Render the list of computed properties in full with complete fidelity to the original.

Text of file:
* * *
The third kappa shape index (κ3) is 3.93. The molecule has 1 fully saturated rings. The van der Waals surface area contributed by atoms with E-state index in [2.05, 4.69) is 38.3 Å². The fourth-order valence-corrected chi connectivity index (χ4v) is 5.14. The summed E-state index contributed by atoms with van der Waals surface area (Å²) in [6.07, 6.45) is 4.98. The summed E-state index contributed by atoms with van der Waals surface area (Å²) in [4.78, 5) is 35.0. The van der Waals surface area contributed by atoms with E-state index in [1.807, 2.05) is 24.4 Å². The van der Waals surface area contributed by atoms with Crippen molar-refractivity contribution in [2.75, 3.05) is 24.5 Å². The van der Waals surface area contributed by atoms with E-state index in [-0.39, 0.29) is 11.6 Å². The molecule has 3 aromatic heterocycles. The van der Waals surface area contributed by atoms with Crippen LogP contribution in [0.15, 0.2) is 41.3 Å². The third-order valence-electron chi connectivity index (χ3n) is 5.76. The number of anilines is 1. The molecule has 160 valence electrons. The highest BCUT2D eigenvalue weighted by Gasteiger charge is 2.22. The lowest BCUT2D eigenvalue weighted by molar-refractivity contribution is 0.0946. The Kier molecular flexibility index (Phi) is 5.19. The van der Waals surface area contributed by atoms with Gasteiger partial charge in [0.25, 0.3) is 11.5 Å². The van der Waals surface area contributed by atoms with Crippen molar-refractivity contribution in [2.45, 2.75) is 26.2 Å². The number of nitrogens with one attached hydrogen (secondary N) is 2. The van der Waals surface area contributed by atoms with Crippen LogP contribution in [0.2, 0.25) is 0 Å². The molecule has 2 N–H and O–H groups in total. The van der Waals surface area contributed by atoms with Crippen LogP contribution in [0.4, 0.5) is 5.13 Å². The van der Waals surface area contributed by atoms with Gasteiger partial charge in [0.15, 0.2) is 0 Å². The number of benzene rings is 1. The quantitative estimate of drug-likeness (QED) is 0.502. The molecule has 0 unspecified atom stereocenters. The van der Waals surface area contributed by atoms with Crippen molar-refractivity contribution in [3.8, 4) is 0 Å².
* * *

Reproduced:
The third kappa shape index (κ3) is 3.93. The molecule has 1 fully saturated rings. The van der Waals surface area contributed by atoms with E-state index in [2.05, 4.69) is 38.3 Å². The fourth-order valence-corrected chi connectivity index (χ4v) is 5.14. The summed E-state index contributed by atoms with van der Waals surface area (Å²) in [6.07, 6.45) is 4.98. The summed E-state index contributed by atoms with van der Waals surface area (Å²) in [4.78, 5) is 35.0. The van der Waals surface area contributed by atoms with E-state index in [1.807, 2.05) is 24.4 Å². The van der Waals surface area contributed by atoms with Crippen molar-refractivity contribution in [2.75, 3.05) is 24.5 Å². The van der Waals surface area contributed by atoms with E-state index in [-0.39, 0.29) is 11.6 Å². The molecule has 3 aromatic heterocycles. The van der Waals surface area contributed by atoms with Crippen LogP contribution in [0.15, 0.2) is 41.3 Å². The third-order valence-electron chi connectivity index (χ3n) is 5.76. The number of anilines is 1. The molecule has 160 valence electrons. The highest BCUT2D eigenvalue weighted by Gasteiger charge is 2.22. The lowest BCUT2D eigenvalue weighted by molar-refractivity contribution is 0.0946. The Kier molecular flexibility index (Phi) is 5.19. The van der Waals surface area contributed by atoms with Gasteiger partial charge in [0.25, 0.3) is 11.5 Å². The van der Waals surface area contributed by atoms with Crippen molar-refractivity contribution in [2.45, 2.75) is 26.2 Å². The number of nitrogens with one attached hydrogen (secondary N) is 2. The van der Waals surface area contributed by atoms with Crippen LogP contribution in [0.2, 0.25) is 0 Å². The molecule has 2 N–H and O–H groups in total. The van der Waals surface area contributed by atoms with Crippen LogP contribution in [0.4, 0.5) is 5.13 Å². The van der Waals surface area contributed by atoms with Gasteiger partial charge in [0.15, 0.2) is 0 Å². The number of benzene rings is 1. The quantitative estimate of drug-likeness (QED) is 0.502. The molecule has 0 unspecified atom stereocenters. The van der Waals surface area contributed by atoms with Crippen molar-refractivity contribution in [3.8, 4) is 0 Å².